Date of Award

Spring 1-1-2012

Document Type

Thesis

Degree Name

Master of Arts (MA)

Department

Linguistics

First Advisor

Barbara A. Fox

Second Advisor

David S. Rood

Third Advisor

Maria Thomas-Ruzic

Abstract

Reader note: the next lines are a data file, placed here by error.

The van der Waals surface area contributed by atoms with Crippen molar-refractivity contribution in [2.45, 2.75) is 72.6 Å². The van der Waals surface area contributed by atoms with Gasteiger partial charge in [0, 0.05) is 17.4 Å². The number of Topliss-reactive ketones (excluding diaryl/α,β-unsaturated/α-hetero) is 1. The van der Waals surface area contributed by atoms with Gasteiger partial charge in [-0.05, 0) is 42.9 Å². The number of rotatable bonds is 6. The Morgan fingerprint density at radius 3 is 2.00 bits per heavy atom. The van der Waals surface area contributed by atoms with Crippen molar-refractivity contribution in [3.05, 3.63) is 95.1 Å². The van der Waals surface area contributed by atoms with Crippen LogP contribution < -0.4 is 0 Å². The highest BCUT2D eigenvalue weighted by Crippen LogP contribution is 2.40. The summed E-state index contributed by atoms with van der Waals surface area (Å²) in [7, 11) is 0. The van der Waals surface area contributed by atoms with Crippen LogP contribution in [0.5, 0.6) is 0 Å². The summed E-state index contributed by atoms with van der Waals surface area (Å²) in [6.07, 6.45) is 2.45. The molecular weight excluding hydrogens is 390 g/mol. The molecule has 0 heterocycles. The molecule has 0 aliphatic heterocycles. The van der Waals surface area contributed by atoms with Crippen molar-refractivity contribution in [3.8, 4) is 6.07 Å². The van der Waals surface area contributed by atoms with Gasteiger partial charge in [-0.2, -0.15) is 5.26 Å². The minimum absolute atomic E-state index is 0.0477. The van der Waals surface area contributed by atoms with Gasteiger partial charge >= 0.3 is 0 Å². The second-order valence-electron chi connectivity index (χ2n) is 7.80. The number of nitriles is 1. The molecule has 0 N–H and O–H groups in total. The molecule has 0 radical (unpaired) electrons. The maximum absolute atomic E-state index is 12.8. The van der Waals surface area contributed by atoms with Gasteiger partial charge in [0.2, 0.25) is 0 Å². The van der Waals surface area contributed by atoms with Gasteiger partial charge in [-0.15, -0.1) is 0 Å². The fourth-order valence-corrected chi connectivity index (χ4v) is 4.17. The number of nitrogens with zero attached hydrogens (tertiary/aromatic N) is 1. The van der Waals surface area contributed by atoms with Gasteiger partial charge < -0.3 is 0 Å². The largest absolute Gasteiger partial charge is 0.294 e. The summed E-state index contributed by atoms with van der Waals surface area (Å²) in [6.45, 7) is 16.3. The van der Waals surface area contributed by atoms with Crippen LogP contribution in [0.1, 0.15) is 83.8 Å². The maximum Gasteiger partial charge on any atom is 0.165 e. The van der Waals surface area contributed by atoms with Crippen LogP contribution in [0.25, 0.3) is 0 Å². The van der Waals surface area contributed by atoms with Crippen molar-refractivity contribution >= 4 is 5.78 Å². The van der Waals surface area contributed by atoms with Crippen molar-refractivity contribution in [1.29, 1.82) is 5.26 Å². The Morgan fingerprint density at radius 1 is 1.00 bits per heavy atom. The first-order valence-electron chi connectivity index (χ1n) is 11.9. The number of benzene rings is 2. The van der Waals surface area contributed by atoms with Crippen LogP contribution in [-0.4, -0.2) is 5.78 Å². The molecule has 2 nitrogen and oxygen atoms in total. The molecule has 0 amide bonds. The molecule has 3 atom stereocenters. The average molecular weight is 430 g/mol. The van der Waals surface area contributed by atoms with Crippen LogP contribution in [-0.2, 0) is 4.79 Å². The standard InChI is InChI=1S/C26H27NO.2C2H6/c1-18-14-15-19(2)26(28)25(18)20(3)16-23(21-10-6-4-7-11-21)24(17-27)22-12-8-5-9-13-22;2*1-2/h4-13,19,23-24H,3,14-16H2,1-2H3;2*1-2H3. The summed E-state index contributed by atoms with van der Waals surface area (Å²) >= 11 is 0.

This thesis examines how second language students perceive the challenges of acquiring advanced academic literacy at U.S. universities, by investigating the actions and decisions of two research participants in the process of discourse enculturation into their field of study. Data was collected primarily through personal interviews over the course of their first semester of study. Through interviews and document analysis, a data-driven study emerged, reported on in the words of the participants in two personal narratives. The study highlights the importance of the perceptions of second language students in delineating the complex set of variables involved in the process of advanced academic literacy acquisition. Findings suggest that there is a complex interrelationship between the strategies invoked in response to academic challenges and the goals the research participants were seeking to attain. This interrelationship is described in terms of individual learning trajectories as related to particular contexts of discourse initiation.

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